The basic question is not whether owners and occupiers of neighbouring properties would experience financial or other loss from a particular development, but whether the proposal would unacceptably affect amenities and the existing use of land and buildings that ought to be protected in the public interest. Generally greater weight is attached to issues which are supported by evidence rather than solely by assertion.

The planning application is also scrutinised by the statutory consultees, and they may also ask for amendments to the scheme to fit with their requirements and legislation and to ensure that all aspects of the proposed development are acceptable in terms of impacts etc.

The development and promotion of these paths will naturally attract more visitors to the area. What will the Council do to help manage this in relation to car parking/ litter and other environmental concerns?

The Council will maintain the greenways with support from other agencies as appropriate.

In relation to dog fouling and littering, there are byelaws in place in respect of these that the Council can use to help manage issues as they arise. We also intend to introduce additional voluntary measures and to work to encourage respectful and responsible use by everyone utilising such outdoor spaces (read more about the One Path Initiative).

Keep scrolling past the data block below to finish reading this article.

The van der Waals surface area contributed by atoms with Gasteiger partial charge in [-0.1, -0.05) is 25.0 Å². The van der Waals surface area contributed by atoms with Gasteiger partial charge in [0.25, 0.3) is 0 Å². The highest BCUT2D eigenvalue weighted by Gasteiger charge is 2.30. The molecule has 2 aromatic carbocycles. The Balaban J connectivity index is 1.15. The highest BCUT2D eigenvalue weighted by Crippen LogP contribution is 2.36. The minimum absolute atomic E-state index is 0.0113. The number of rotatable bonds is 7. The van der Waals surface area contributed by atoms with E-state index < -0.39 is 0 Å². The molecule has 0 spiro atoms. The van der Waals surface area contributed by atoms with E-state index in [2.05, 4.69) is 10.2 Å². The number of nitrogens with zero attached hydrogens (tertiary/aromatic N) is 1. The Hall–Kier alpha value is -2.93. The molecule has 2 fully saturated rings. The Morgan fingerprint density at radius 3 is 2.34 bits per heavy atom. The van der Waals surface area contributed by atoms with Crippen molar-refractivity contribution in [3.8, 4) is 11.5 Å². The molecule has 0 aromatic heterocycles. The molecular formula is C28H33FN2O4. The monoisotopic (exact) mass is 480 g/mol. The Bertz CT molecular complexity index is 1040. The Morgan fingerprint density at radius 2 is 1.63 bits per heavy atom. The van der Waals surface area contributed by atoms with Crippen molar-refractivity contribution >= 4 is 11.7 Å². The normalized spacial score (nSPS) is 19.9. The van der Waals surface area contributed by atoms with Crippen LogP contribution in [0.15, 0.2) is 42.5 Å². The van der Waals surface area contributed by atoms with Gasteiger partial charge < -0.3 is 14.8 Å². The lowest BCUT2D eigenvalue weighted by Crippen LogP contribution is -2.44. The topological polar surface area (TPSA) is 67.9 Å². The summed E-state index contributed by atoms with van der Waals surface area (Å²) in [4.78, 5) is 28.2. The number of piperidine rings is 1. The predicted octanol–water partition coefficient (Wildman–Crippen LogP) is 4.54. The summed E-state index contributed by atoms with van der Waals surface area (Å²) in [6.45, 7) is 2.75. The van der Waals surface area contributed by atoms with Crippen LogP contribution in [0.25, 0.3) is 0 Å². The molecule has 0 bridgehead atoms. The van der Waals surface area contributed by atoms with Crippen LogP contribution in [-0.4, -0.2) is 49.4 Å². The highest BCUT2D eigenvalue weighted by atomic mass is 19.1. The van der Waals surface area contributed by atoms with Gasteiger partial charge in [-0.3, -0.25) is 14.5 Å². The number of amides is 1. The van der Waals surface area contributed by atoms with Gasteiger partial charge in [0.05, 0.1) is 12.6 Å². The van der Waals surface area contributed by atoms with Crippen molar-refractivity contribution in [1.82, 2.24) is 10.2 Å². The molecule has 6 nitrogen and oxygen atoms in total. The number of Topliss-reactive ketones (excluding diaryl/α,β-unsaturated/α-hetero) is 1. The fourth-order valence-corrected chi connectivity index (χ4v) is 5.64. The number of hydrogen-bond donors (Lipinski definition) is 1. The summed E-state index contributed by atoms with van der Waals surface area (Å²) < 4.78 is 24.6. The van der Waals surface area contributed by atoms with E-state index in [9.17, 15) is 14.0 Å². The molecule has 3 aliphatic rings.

In respect of car parking, the Council recognises that some areas on all the proposed routes are already popular and therefore can be very busy at certain times of the week/ year. By extending the routes, they will all offer additional access points, which should help to reduce parking pressure in other areas.

What is the One Path initiative and how will this help with traffic management on the paths?

The One Path Initiative is an effective approach developed, piloted and delivered by Sustrans to tackle conflict on paths and promote positive actions and behaviour by all users.

The One Path Initiative’s core objective is to improve communication and understanding between the people who use the path. It achieves this goal by:

  • Understanding who uses the path and their individual needs.
  • Improving relations amongst the users.
  • Reducing conflict and thereby complaints.
  • Avoiding physical interventions and/or permanent signage and the resulting expense.
  • Ensuring all the agencies involved in the management of the path deliver a consistent message.

Find our more here One Path Initiative.

What is the timescale for work 'on the ground'?

​Work will be delivered in phases and as and when funding is available over the next 10 years.